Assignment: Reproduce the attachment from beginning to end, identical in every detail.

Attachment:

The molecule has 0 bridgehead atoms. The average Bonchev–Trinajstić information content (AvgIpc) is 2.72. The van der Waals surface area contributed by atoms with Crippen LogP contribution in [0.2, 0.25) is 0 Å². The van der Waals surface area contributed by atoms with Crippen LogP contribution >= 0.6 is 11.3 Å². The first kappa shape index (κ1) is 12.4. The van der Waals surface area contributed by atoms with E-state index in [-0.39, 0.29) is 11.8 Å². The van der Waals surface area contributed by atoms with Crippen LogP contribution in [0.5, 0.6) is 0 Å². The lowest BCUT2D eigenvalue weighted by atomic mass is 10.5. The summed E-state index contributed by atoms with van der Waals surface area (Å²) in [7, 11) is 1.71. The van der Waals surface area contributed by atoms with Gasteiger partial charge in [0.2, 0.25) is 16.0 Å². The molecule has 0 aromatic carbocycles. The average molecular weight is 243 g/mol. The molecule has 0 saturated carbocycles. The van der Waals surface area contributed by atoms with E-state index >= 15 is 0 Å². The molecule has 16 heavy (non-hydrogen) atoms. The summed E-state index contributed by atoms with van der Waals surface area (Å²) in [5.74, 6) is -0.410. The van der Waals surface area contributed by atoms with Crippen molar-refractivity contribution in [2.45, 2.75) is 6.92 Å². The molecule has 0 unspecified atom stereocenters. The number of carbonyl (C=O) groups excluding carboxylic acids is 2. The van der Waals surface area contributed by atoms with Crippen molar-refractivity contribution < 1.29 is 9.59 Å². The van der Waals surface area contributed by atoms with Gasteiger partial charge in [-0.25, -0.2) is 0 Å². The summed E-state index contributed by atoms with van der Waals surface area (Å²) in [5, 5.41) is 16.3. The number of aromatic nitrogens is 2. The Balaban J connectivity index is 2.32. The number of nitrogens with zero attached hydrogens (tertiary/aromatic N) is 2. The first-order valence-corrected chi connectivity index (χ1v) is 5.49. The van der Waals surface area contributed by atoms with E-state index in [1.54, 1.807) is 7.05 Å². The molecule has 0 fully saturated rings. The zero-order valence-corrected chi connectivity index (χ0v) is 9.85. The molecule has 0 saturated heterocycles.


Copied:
The molecule has 0 bridgehead atoms. The average Bonchev–Trinajstić information content (AvgIpc) is 2.72. The van der Waals surface area contributed by atoms with Crippen LogP contribution in [0.2, 0.25) is 0 Å². The van der Waals surface area contributed by atoms with Crippen LogP contribution >= 0.6 is 11.3 Å². The first kappa shape index (κ1) is 12.4. The van der Waals surface area contributed by atoms with E-state index in [-0.39, 0.29) is 11.8 Å². The van der Waals surface area contributed by atoms with Crippen LogP contribution in [0.5, 0.6) is 0 Å². The lowest BCUT2D eigenvalue weighted by atomic mass is 10.5. The summed E-state index contributed by atoms with van der Waals surface area (Å²) in [7, 11) is 1.71. The van der Waals surface area contributed by atoms with Gasteiger partial charge in [0.2, 0.25) is 16.0 Å². The molecule has 0 aromatic carbocycles. The average molecular weight is 243 g/mol. The molecule has 0 saturated carbocycles. The van der Waals surface area contributed by atoms with E-state index >= 15 is 0 Å². The molecule has 16 heavy (non-hydrogen) atoms. The summed E-state index contributed by atoms with van der Waals surface area (Å²) in [5.74, 6) is -0.410. The van der Waals surface area contributed by atoms with Crippen molar-refractivity contribution in [2.45, 2.75) is 6.92 Å². The molecule has 0 unspecified atom stereocenters. The number of carbonyl (C=O) groups excluding carboxylic acids is 2. The van der Waals surface area contributed by atoms with Crippen molar-refractivity contribution < 1.29 is 9.59 Å². The van der Waals surface area contributed by atoms with Gasteiger partial charge in [-0.25, -0.2) is 0 Å². The summed E-state index contributed by atoms with van der Waals surface area (Å²) in [5, 5.41) is 16.3. The number of aromatic nitrogens is 2. The Balaban J connectivity index is 2.32. The number of nitrogens with zero attached hydrogens (tertiary/aromatic N) is 2. The first-order valence-corrected chi connectivity index (χ1v) is 5.49. The van der Waals surface area contributed by atoms with E-state index in [1.54, 1.807) is 7.05 Å². The molecule has 0 fully saturated rings. The zero-order valence-corrected chi connectivity index (χ0v) is 9.85. The molecule has 0 saturated heterocycles.